The LMP2 lead also ended as it began an hour earlier with the #25 Delta ADR Oreca of John Martin leading the field ahead of the #24 Oak Racing Morgan-Nissan of Alex Brundle, who briefly led the race when the lad car pitted for fuel and tyres.

A short fuel stop in the fifth hour for the #1 Audi of Benoit Treluyer set up a great showdown between the two R18 e-tron quattros in the last hour of the race. The #2 Audi of McNish stopped at the top of the hour for fuel and tyres from the head of the field, which gave the lead to Treluyer who pitted a lap later. However the French driver completed a short 51 second stop to get back out on track in front of his Scottish teammate.

The two Toyota TS030 were a lap behind with the #8 TS030 of Anthony Davidson still holding the upper hand over the #7 Toyota of Alex Wurz. The #12 Rebellion Racing Lola-Toyota of Nick Heidfeld is still in a dominant position in the privateer class.

In LMP2 the #25 Delta-ADR Oreca was still at the front of the field, 43 seconds in front of the #24 Oak Racing Morgan of Olivier Pla. The #35 Oak Morgan of Alex Brundle pitted from third place but a faulty starter motor left the British driver stranded in the pitlane and dropped the car down the order and the mechanics worked hard to fix the fault.

As the chequered flag approached McNish, whose car was on fresh tyres following the pitstop, was reeling in the leading Audi with just a few laps remaining. Treluyer didn't have an answer for the faster car and McNish swept into the lead at Luffield and moved ahead to win the race by nearly 3.5 seconds. The two Toyotas were third and fourth with the two Rebellion Racing Lolas in fifth and sixth overall.

The LMP2 victory went to the #25 Delta-ADR Oreca of Antonio Pizzonia, Tor Graves and James Walker, with the #24 Oak Racing Morgan-Nissan in second place. The third placed #41 Greaves Motorsport Zytek Nissan was given a one lap penalty when Michael Marsal failed to respect the minimum driving time of 1h15m, moving the team down to fifth in the LMP2 result. The #49 Pecom Racing Oreca was promoted to third place and the #35 Oak Racing Morgan to fourth.

In the manufacturer's centenary year, and in front of its CEO Dr Ulrich Bez and hundreds of guests, friends and families, Aston Martin Racing celebrated a dominant double victory in both the LMGTE categories.

Darren Turner, Stefan M?cke and Bruno Senna ran a flawless race to win the Pro class in their #97 Vantage V8, having led the race from start to finish. The trio survived an early traction control problem, rain showers and pressure in the first hour from both its sister #99 Aston Martin Vantage (Paul Dalla Lana, Frederic Makowiecki and Pedro Lamy) and the #51 AF Corse Ferrari 458 of Gianmaria Bruni and Giancarlo Fisichella.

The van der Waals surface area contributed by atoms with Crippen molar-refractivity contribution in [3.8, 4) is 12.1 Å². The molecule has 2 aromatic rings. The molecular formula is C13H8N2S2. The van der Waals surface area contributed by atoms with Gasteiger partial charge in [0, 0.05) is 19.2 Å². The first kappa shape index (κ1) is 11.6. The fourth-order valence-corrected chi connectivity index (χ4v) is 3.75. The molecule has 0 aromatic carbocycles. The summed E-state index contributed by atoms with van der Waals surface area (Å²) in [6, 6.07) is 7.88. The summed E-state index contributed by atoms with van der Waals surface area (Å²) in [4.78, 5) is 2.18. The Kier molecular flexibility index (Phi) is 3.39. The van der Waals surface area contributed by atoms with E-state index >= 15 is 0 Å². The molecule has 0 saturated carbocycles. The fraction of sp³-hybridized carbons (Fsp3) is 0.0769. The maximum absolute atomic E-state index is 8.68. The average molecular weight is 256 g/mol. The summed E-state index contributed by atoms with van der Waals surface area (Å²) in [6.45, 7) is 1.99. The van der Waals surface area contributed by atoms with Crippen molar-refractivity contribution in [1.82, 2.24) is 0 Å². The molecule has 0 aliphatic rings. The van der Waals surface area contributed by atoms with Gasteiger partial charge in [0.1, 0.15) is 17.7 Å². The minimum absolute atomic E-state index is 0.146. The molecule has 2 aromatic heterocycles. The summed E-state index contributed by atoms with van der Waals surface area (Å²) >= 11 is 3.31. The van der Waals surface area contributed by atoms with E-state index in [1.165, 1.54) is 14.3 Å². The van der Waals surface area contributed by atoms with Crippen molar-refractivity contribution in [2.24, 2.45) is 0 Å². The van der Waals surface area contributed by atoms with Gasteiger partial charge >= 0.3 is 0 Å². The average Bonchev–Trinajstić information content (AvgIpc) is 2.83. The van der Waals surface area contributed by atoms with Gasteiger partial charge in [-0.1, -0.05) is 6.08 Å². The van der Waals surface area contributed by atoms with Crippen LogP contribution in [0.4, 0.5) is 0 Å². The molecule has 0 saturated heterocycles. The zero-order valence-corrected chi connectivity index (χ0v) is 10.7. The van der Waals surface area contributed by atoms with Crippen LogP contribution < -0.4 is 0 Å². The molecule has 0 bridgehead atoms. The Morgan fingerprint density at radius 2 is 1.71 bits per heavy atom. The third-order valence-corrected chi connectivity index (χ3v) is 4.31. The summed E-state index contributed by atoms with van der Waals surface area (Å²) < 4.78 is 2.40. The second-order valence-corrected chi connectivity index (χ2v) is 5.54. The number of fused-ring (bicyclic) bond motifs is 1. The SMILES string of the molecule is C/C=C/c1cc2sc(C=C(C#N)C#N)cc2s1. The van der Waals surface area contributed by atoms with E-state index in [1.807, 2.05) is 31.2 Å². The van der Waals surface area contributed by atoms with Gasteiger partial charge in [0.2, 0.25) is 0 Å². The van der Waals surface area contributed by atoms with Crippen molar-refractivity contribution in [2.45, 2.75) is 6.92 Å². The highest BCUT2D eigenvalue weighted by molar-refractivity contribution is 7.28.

From that stage onwards, the British-German-Brazilian driver line up stretched out a lead they were never to relinquish and finished one lap ahead of their nearest rival, the #71 AF Corse Ferrari.

Making his debut in the FIA WEC, just as Senna was, Kamui Kobayashi and his driving partner, Toni Vilander, were thrilled to finish ahead of the #99 Aston Martin, maintaining their cool to take the chequered flag 12.5 seconds ahead of the first of the Porsche AG Team Manthey Porsche 911 RSRs.

Last year's leading LMGTE Pro pairing, Bruni and Fisichella, had a difficult race and ended up having to make one more pit stop than their rivals which cost them dearly. Although the new Porsche 911 RSRs were not able to claim a podium finish on this occasion, the car's performance on track was impressive and it will surely not be long.

In LMGTE Am there was drama right to the end, although fortunately none of it affected the class winners, the #95 Aston Martin Vantage V8 of Christian Nygaard, Kristian Poulsen and Alan Simonsen. The Danish trio, unlike their Pro team-mates, had to wait until in the second hour to take the lead of the class but, once in that position, they didn't loosen their grip on it and finished a resounding three laps ahead of their nearest rival.

A fantastic battle took place between the second and third placed cars - the #50 Larbre Competition Corvette C6-ZR1 and the #81 8Star Motorsports Ferrari 458 Italia - although the final finishing positions could so easily have been reversed. In the final laps of the race Rui Aguas in the Ferrari was holding second position, hotly pursued by Fernando Rees in the Corvette, until the Ferrari was nudged from behind by the French car.

The contact led to a left rear puncture with just four minutes of the race to go and in the end the orange Ferrari was forced to cede the second step of the podium.